The Two (Or More) Sides To A Story

“False balance” is pushback to the adage there are two sides to every story. It is a concept that is gaining popularity among some journalists. Media professionals, who have long been told to seek out and present all angles of a story, are now arguing against the practice. They claim facts are straightforward and support a single and incontrovertible truth. Even presenting an alternative theory is tantamount to spreading misinformation.

In analysis, accepting there are not only two but often multiple possible explanations for a data set is not only good practice but an essential part of the job. We rarely have a complete set of facts on which to reach judgments. That’s why we generate and test a series of hypotheses against the evidence we have on hand, and then develop and test new hypotheses as additional evidence comes to light. Information gathering is a continuous process. By dismissing the possibility there is an alternative explanation for an event or a set of facts, we can become caught up in the analytical trap of confirmation bias, or only accepting evidence that fits our narrative.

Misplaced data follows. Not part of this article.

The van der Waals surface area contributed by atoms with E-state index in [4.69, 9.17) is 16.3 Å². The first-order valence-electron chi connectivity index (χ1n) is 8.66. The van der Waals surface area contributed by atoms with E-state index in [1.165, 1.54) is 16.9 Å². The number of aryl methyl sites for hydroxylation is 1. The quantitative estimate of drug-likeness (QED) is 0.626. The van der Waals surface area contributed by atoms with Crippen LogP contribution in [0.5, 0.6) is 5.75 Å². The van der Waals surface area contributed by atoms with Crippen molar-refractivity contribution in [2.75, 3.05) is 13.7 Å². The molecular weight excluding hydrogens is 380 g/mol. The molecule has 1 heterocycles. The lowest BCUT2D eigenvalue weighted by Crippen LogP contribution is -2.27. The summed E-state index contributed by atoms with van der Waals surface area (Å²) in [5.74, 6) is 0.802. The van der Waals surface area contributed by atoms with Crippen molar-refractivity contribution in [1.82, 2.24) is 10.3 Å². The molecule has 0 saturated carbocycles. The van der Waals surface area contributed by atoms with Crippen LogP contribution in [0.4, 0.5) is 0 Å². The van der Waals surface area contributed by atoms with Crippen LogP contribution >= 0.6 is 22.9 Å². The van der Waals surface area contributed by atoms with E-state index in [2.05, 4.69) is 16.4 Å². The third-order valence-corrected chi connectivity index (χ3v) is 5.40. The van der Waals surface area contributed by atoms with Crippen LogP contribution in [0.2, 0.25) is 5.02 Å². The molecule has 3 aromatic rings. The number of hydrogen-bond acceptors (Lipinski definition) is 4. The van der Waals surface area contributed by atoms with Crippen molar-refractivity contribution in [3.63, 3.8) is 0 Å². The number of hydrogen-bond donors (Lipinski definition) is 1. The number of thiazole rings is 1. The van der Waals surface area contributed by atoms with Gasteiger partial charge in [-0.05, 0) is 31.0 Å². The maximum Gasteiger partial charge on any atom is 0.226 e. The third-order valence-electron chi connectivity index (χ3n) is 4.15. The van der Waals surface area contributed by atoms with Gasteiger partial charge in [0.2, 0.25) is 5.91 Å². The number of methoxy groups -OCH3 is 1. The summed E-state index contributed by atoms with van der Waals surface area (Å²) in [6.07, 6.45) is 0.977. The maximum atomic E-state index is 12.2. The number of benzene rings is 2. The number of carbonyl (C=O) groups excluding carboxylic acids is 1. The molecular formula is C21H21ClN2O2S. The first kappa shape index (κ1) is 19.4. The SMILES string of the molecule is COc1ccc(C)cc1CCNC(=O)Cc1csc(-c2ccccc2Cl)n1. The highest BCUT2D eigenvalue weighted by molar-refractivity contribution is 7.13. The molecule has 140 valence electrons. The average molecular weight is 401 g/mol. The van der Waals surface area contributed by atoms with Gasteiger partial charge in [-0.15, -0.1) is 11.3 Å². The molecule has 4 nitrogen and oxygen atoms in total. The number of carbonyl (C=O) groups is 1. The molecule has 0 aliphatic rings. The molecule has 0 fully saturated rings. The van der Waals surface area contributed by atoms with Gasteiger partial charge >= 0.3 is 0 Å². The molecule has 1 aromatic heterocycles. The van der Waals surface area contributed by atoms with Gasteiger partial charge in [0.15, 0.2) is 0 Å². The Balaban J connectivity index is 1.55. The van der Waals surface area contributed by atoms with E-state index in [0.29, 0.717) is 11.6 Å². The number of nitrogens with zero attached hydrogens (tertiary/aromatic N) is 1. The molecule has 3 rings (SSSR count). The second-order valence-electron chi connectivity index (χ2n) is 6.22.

A key characteristic of a successful analyst is curiosity. Curious people seek information and contrary opinions, sometimes to refine an argument; sometimes to explore all sides of a story for context and perspective; and sometimes because going down rabbit holes is just an intellectually satisfying exercise. An analyst doesn’t have to agree with or promote every theory he or she encounters, but seeking out and considering contradictory opinions will pay off in a work product that offers a reader a richer explanation of the issue.

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